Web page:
Following Bruce Wayne’s “death” in ‘Endgame’, a group of Gotham City kids take up the Robin mantle to save their city. But are they up to the challenge? Find out in our spoiler-free review below.
Written by Lee Bermejo
Illustrated by Jorge Corona
Spinning out of the pages of BATMAN! The teenagers of Gotham City have adopted the “R” and made it their own. A new Robin? No, HUNDREDS of new Robins! Don’t miss the start of this new series from rising star writer Lee Bermejo (JOKER, SUICIDERS), who also provides the covers!
Robin serves a vital role to the Batman mythos. All jokes about how weird it is for a grown man to hang out with kids in tights aside, every Robin has been the light guiding the Dark Knight’s way. He’s the proof that Batman is changing the city for the better from the ground up. If not for Robin, Bruce Wayne would be an angry industrialist who beats up the poor. There would be a vigilante stalking the streets of Gotham without Robin, but there would be no Batman if that makes any sense.
Recently, things haven’t been going too well for Batman, his Robins, or Gotham City. Batman “died” fighting the Joker, Dick Grayson is off in his own book talking about his penis, Damian is hanging out with ninja monsters, and you could not pay me to find out what’s happening with Jason Todd and Tim Drake. And without any heroes, Gotham has fallen into pseudo-dysfunctional state where its inspirational figure has been replaced by a cop inside a robot. Clearly, something needs to change.
And that change comes in the form of five kids, inspired by the legacy of the Bat, who are now carrying on his work as Robins. Despite the issue being heavy on exposition, “We Are Robin” #1 doesn’t go into too much detail about the new kids on the block. Instead, we’re introduced to our would-be POV character, Duke Thomas. Duke has been a figure within Snyder and Capullo’s run in “Batman” for a while now and “We Are Robin” is his step into superherodom. After losing his parents to the Joker in ‘Endgame,’ Thomas vows to find them no matter the cost.
While “We Are Robin” #1 chooses to focus on one character over the team, Thomas’s story is essential to understanding the new status quo for Gotham. Things have gone sour since Bruce Wayne allegedly bit the dust and Thomas has been hit hardest. Approaching this story from a grounded perspective helps add onto the idea that Thomas doesn’t want to necessarily be a super hero, he just wants to do he can to find his family within the circumstances he’s been handed. Not to get too political but there’s some powerful, likely intentional, imagery behind a black teen looking to find a way beyond the cop outfitted with heavy duty weapons. More than anything, Thomas is an unquestionably fresh voice among the cast of DC characters and his youthful energy is demonstrated in Corona’s artwork.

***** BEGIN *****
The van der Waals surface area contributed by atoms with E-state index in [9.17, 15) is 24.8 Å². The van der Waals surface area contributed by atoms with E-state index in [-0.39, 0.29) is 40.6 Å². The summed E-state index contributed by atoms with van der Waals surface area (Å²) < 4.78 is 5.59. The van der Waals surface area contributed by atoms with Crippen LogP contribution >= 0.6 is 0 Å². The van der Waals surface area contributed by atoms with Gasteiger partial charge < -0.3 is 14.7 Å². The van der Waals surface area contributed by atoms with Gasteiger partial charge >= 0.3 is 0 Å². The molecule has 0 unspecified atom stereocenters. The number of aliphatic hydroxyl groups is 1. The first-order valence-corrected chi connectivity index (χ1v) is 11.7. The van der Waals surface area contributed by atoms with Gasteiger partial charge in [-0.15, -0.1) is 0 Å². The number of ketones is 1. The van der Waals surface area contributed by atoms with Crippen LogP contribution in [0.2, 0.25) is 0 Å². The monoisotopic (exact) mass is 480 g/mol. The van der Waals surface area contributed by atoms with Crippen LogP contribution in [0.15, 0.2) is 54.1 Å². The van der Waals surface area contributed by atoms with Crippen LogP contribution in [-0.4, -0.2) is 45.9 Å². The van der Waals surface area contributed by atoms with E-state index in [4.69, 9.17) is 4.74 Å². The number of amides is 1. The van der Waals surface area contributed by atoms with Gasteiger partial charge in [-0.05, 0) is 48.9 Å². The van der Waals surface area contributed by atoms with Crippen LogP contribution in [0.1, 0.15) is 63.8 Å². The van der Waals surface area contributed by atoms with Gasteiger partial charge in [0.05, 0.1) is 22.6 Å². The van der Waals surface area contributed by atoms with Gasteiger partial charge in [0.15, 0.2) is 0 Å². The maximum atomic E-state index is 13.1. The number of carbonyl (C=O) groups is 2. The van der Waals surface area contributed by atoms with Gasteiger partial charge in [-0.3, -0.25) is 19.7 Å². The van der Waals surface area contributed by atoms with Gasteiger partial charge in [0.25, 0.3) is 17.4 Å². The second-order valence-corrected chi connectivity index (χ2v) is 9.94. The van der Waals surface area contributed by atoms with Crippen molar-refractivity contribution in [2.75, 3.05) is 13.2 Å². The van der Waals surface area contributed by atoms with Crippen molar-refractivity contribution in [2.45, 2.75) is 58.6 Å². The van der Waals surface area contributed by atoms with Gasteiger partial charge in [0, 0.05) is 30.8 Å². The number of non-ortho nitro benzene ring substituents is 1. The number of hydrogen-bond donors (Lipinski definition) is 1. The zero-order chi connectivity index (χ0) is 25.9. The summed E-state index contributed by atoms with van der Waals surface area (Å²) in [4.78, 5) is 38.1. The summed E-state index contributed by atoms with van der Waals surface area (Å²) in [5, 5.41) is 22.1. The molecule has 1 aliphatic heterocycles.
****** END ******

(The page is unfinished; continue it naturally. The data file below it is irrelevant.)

Gotham may be worse than it’s ever been, drabbed in a more dour than usual palette by colorist Trish Mulvhill, but damn if it’s still not breathing. Corona’s on point when it comes to exhibiting the fiery momentum that encapsulates a Robin’s style, or Thomas’s parkour in this case. Plus, he can shift between moods at an instant. The charming repartee between Thomas and Leslie Thompkins quickly gives way to massive fight in Gotham’s underground to an exceptionally foreboding “post-credits scene.” That tonal range is important for a major reason: this isn’t a Batman title. Batman can afford to be gloom and doom but Robin can’t. Corona’s art reflects the versatility of the character of Robin in a way that honors the spirit of Robin while simultaneously being super cool to experience.
As I mentioned before, this issue focuses mostly on Thomas so I can’t really judge it based on its team. That said, it’s clear that Beremejo and Corona have a clear grasp on Robin’s place in Batman mythology. There’s this interesting theme throughout Snyder’s work on various Batman titles about Gotham’s citizens, or at least Batman, being symbiotic with the city. It’s a living reflections of its inhabitants and their traits. The Gotham of 2011 on isn’t just a setting, it’s a character. And in “We Are Robin”, it’s a character that desperately needs saving. And just as some Robin or other has been there to kick Batman back into shape, The Robins will do the same for Gotham.
Final Verdict: 8.4 – What I like about “We Are Robin” #1 is that no one is really fighting a designated enemy so far. It’s much less a battle to stop ANGRY DICK GUY from killing everyone as much as it is a battle to save Gotham’s soul. If you like Batman, you’ll like this. If you’ve always appreciated Robin more than grumpy Bruce Wayne, you’ll freaking love it.